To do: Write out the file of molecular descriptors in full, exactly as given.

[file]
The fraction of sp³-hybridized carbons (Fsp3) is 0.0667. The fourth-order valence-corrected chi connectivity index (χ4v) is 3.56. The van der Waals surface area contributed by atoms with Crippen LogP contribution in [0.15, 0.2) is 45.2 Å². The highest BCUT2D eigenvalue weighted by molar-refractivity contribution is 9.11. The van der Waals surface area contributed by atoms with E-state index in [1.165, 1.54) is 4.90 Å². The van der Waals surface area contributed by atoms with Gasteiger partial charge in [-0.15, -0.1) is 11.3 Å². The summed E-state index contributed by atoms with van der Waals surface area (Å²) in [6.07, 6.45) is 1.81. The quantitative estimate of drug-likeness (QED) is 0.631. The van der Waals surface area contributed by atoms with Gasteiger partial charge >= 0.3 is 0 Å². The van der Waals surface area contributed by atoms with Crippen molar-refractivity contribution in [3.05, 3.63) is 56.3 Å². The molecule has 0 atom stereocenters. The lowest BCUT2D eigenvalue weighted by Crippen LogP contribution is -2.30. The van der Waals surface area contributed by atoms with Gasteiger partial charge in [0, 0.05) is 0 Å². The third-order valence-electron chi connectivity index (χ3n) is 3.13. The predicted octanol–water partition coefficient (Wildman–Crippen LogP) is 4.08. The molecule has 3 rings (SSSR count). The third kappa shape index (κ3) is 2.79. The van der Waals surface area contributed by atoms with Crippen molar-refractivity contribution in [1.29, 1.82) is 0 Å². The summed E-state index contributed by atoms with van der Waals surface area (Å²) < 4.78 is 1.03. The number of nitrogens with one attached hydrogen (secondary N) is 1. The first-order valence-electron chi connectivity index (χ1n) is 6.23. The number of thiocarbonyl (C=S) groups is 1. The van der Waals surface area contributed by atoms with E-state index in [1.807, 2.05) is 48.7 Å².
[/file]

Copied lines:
The fraction of sp³-hybridized carbons (Fsp3) is 0.0667. The fourth-order valence-corrected chi connectivity index (χ4v) is 3.56. The van der Waals surface area contributed by atoms with Crippen LogP contribution in [0.15, 0.2) is 45.2 Å². The highest BCUT2D eigenvalue weighted by molar-refractivity contribution is 9.11. The van der Waals surface area contributed by atoms with E-state index in [1.165, 1.54) is 4.90 Å². The van der Waals surface area contributed by atoms with Gasteiger partial charge in [-0.15, -0.1) is 11.3 Å². The summed E-state index contributed by atoms with van der Waals surface area (Å²) in [6.07, 6.45) is 1.81. The quantitative estimate of drug-likeness (QED) is 0.631. The van der Waals surface area contributed by atoms with Gasteiger partial charge >= 0.3 is 0 Å². The van der Waals surface area contributed by atoms with Crippen molar-refractivity contribution in [3.05, 3.63) is 56.3 Å². The molecule has 0 atom stereocenters. The lowest BCUT2D eigenvalue weighted by Crippen LogP contribution is -2.30. The van der Waals surface area contributed by atoms with Gasteiger partial charge in [0, 0.05) is 0 Å². The third-order valence-electron chi connectivity index (χ3n) is 3.13. The predicted octanol–water partition coefficient (Wildman–Crippen LogP) is 4.08. The molecule has 3 rings (SSSR count). The third kappa shape index (κ3) is 2.79. The van der Waals surface area contributed by atoms with Crippen molar-refractivity contribution in [1.29, 1.82) is 0 Å². The summed E-state index contributed by atoms with van der Waals surface area (Å²) < 4.78 is 1.03. The number of nitrogens with one attached hydrogen (secondary N) is 1. The first-order valence-electron chi connectivity index (χ1n) is 6.23. The number of thiocarbonyl (C=S) groups is 1. The van der Waals surface area contributed by atoms with E-state index in [1.807, 2.05) is 48.7 Å².